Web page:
Moreover, if your weapon discharges by accident and causes physical or emotional harm to anyone in the office, not only can you be justly terminated, but you will likely face criminal charges.
That's the case when concealed carry is allowed. If, for some reason, you decide to carry your weapon to work when you have been explicitly told not to, your employer is going to face some heavy punishment.
The last thing employers want to do is deal with the risks associated with having concealed carry weapons in the workplace.
Large companies are concerned with their bottom line, which is why many large businesses don’t permit concealed carry on their property.
Employers don’t want to worry about rising insurance rates, which exponentially spike up in workplaces identified as being “high-risk.”
Not to mention, many businesses are under the impression that violence is a common occurrence in the workplace and don't understand that adding concealed carry weapons is going to help.
Of course, some companies openly embrace concealed carry! Ok, that may be a bit of a stretch, but a lot of businesses don’t mind you bringing a concealed carry to work. For example, some casinos in Vegas and most restaurants and bars across the country allow it, but again you need to review local laws and regulations.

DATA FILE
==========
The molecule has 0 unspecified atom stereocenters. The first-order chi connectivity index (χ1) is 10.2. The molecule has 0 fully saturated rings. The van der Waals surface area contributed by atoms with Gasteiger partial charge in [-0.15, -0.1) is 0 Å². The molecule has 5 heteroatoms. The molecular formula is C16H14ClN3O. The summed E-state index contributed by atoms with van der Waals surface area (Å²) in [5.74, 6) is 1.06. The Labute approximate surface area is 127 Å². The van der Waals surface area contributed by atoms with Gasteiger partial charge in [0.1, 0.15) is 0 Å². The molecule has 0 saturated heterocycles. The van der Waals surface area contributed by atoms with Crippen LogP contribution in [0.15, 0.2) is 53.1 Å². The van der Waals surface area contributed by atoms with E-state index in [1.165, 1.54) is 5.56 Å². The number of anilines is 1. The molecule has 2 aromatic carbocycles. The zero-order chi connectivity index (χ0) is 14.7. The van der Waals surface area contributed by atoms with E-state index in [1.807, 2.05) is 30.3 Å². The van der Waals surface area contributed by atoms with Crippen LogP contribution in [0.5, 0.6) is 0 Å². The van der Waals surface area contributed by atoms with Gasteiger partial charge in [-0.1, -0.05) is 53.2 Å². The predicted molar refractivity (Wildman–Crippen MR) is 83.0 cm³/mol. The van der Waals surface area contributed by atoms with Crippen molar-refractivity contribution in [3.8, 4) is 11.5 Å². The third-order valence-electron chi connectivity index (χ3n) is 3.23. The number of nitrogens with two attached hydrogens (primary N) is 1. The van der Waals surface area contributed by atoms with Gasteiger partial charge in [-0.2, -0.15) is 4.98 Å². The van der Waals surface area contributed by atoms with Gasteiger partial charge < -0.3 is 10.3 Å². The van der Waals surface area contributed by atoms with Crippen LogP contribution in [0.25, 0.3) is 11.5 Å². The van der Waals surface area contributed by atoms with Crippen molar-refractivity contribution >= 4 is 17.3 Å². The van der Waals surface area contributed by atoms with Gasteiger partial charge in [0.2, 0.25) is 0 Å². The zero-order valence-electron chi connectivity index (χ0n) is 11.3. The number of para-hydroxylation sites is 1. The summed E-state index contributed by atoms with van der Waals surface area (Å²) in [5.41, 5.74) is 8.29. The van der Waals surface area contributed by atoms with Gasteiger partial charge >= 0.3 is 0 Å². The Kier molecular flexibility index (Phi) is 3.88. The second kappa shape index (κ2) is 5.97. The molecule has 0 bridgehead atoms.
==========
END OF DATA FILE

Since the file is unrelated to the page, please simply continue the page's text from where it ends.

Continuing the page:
Your company policy is crucial to your ability to carry a concealed weapon to work, and the courts are usually going to side with the private sector when it comes to this issue specifically.
Of course, the law is also on your side, meaning that companies are required in many states to explicitly warn that carrying of firearms and concealed weapons is not allowed.
However, if your company explicitly asks you to leave your weapon at home, then you are entirely liable if you get caught breaking the rules. So plan accordingly.
Office Regulations and No-Gun Zones
The last thing you need to consider is the physical office location you work in. Some offices include multiple units and large lots, which make the rules and regulations concerning concealed carry all the more confusing.
No gun zones are becoming more and more common. With the fact that the vast majority of gun crimes occur in these zones, many people want to remain protected. Just make sure you know when and and where you can have your firearm, as well as the risks that come with carrying in a forbidden location.
It is a good idea to get legal protection that comes with training materials. I am a member of USCCA and love the peace of mind of knowing I have great legal protection and advice.
By no means are we saying you should carry a concealed weapon to work if it is explicitly prohibited, but let's assume that carrying a concealed weapon at your place of work.
You don’t know how your employers and coworkers feel about guns. It is best to keep this information to yourself. The whole point of "concealed" carry is that is hidden from others.
It’s a tough call to make. You should by no means break the law, but sometimes you are left with a decision of being safe and at risk of losing your job, or unprepared to defend yourself and others from harm.
Hopefully, you never have to face a situation in which you would need to use your carry weapon, but it’s always good to be prepared for the worst.
Check out this video for more info on carrying in the work place.